Category Archives: Luxury Food & Wine

London Nightlife: ‘Up on the Roof’ On Its Way

In 1962, the Drifters released ‘Up on the Roof’, a B-side single that eventually topped the charts before going on to be recorded by multiple artists through the 60s, 70s, and 80s. It is a song that might be playing in your head in the knowledge that London’s rooftop nightclubs are preparing for their annual openings.

There is no better way to enjoy those warm London nights than spending a few hours with your best friends overlooking the city at a posh rooftop bar. In fact, rooftop clubbing is extremely popular in the capital. So much so that clubs all over the city without rooftop venues are feverishly working to get something going.


In anticipation of the annual rooftop season, here are a few suggestions for clubs courtesy of Velvet PR, the club guest list specialist.

The Sky Garden

The Sky Garden tops our list because it is open all year – not just the summer months. That notwithstanding, it is also London’s highest public garden offering spectacular views of the entire city. If you are interested in just enjoying drinks with friends, the Skypod Bar offers a relaxing lounge environment that includes small tables and chairs along with couches and bar seating. The floor to ceiling glass means your view is never obstructed.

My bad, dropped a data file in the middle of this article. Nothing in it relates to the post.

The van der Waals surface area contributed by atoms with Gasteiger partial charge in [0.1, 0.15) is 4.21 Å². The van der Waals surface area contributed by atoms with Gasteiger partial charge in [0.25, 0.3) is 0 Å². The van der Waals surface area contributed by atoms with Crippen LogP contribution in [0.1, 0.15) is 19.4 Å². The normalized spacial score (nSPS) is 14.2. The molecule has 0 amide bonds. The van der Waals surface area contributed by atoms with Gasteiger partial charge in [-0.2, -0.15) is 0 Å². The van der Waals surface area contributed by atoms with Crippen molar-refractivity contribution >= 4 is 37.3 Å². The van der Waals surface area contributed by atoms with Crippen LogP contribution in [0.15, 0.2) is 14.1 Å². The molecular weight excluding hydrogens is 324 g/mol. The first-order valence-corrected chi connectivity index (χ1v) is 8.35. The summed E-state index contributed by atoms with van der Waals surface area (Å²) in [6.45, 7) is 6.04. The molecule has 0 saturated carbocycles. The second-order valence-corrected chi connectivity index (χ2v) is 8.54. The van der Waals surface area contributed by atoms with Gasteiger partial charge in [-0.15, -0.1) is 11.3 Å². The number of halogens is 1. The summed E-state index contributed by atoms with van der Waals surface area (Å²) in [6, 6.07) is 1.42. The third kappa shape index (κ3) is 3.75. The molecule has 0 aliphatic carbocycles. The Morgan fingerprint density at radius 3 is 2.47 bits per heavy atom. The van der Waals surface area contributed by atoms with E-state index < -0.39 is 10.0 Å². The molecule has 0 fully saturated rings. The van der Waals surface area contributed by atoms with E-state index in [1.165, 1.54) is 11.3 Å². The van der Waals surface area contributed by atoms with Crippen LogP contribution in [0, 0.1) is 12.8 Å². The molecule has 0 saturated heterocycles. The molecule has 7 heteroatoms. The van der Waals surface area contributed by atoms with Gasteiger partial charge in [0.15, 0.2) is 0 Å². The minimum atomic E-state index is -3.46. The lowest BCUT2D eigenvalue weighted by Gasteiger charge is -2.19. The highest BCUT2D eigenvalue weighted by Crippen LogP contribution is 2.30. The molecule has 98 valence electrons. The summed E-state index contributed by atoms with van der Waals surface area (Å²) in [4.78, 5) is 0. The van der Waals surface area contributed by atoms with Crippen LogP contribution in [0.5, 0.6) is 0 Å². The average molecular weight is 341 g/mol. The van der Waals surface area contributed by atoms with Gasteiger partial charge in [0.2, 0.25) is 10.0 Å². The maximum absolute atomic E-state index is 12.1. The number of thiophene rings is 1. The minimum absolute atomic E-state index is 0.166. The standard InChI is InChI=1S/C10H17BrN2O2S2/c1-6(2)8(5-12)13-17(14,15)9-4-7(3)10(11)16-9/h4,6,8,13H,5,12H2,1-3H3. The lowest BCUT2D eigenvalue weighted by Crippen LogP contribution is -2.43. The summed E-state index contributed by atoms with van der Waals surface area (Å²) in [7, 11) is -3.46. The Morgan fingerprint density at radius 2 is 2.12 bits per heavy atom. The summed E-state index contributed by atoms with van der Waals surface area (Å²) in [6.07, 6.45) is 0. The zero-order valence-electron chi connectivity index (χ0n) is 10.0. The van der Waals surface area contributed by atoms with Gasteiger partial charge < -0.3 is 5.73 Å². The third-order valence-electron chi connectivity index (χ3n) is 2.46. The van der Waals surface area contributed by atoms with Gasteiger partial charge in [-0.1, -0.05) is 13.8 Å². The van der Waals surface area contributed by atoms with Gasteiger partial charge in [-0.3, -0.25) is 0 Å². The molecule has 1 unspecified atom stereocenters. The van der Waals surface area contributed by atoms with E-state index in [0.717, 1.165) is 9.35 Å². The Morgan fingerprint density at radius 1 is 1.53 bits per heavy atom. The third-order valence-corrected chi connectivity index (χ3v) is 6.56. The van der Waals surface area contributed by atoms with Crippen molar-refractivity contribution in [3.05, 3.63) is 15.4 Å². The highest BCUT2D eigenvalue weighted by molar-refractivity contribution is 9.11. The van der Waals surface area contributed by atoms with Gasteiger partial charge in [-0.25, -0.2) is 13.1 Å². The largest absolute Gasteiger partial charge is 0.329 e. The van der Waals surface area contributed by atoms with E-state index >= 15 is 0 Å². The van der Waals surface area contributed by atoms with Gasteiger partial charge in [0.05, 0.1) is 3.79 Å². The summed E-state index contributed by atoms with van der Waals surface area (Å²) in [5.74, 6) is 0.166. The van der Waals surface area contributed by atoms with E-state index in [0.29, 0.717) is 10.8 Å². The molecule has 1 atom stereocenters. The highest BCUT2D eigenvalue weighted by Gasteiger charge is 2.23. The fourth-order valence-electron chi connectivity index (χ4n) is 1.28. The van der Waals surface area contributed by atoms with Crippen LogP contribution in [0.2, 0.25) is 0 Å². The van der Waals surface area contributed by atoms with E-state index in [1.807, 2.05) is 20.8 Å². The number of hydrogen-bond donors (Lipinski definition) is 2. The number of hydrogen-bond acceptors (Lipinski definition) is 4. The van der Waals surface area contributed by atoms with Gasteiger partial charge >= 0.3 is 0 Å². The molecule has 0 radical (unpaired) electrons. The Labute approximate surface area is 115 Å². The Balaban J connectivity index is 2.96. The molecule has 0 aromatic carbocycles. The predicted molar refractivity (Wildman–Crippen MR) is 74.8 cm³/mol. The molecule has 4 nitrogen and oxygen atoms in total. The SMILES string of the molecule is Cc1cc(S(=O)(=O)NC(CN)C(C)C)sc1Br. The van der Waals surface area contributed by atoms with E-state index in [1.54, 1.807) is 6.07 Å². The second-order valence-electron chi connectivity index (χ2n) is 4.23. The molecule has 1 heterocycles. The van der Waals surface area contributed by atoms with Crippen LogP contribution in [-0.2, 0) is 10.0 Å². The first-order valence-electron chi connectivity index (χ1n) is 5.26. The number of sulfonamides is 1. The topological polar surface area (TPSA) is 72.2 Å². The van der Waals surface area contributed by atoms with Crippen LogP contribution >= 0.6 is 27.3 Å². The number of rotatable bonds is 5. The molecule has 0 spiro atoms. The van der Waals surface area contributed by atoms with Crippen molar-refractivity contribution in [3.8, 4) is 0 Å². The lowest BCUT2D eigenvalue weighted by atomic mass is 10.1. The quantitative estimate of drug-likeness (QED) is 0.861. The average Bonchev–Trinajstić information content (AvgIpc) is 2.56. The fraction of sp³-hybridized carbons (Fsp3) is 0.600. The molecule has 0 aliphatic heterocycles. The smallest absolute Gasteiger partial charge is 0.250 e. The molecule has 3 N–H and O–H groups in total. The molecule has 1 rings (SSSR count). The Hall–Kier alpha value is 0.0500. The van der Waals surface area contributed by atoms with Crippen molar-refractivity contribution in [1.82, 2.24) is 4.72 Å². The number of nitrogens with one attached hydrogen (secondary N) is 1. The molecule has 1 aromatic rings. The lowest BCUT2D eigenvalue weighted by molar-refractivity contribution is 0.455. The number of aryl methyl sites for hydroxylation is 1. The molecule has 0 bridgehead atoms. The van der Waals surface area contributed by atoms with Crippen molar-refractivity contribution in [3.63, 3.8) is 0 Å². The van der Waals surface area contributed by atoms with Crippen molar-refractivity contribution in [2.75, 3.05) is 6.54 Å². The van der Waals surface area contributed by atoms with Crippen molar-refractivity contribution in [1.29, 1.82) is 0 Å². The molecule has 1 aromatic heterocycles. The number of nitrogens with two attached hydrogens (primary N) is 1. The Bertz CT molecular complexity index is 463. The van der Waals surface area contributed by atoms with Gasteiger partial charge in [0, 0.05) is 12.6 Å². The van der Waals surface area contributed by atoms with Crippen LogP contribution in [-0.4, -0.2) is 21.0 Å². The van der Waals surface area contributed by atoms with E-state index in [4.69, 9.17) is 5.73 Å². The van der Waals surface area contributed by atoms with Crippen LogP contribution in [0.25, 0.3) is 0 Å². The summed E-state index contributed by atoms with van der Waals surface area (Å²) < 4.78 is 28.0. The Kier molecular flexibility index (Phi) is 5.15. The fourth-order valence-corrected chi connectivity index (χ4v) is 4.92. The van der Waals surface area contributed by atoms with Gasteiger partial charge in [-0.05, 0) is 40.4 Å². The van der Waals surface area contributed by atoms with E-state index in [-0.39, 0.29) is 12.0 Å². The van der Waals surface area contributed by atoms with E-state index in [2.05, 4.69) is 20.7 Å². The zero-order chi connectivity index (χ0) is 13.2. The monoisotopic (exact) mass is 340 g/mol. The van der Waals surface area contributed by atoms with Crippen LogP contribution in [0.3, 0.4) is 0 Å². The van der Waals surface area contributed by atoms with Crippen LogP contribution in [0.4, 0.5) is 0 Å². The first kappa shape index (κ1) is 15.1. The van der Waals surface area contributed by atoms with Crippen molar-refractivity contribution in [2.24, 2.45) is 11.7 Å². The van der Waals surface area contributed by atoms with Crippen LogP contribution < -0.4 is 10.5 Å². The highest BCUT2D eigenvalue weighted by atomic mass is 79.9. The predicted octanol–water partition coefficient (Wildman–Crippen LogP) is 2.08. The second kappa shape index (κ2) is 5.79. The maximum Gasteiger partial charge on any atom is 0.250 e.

If your idea of a good night out includes a fine dining experience, the Sky Garden does not disappoint. Make reservations at the Fenchurch Street Bar and Grill, located on the top floor of the building, or the more relaxed Darwin Brasserie. After dinner, take a long and relaxing stroll through the lush greenery of the garden. You may forget you are walking indoors!

Dalston Roof Park

Dalston Roof Park looks nothing more than a typical English garden set atop a four-story building. However, dig around a little and you’ll find there’s a lot going on. By day, the park is used by sun worshippers, families with their kids, and community groups looking to enjoy a park-like setting in the middle of London. At night, however, Dalston Roof Park comes alive with music, dancing and drinks.

Dalston Roof Park’s nightlife centres on the 40ft Brewery and their well-known Bootstrap brews. You can only get these incredible beers during the summer months, so make sure you get to Dalston Roof Park at least once this year. You can also purchase a £5 membership, good for the entire summer, giving you access to special events including free film screenings, concerts, and more.

Bloom Gin Bar

The Bloom Gin sits high atop the Trafalgar Hotel in Trafalgar Square. This excellent venue used to be known as ‘Vista’; it may be one you are already familiar with. This is a small and intimate venue with plenty of wicker, manicured herb gardens, and magnificent views of London icons such as Big Ben and the London Eye. Be aware though – the Bloom Gin is about laid-back sophistication. This is by no means an electro-music dance club where you and your friends will be clubbing the night away. Here it is all about purposeful relaxation.

 The Roof Gardens

The world renowned Roof Gardens of Kensington covers 6,000 square metres at the top of the former Derry and Toms building on Kensington High Street. You can enjoy the gardens on their own, and you can even enjoy a meal on the seventh floor Babylon Restaurant on any night of the week. However, if you want access to The Club, you have to be a member. The Club is an exclusive venue offering live music, dancing, and drinks on weekends only.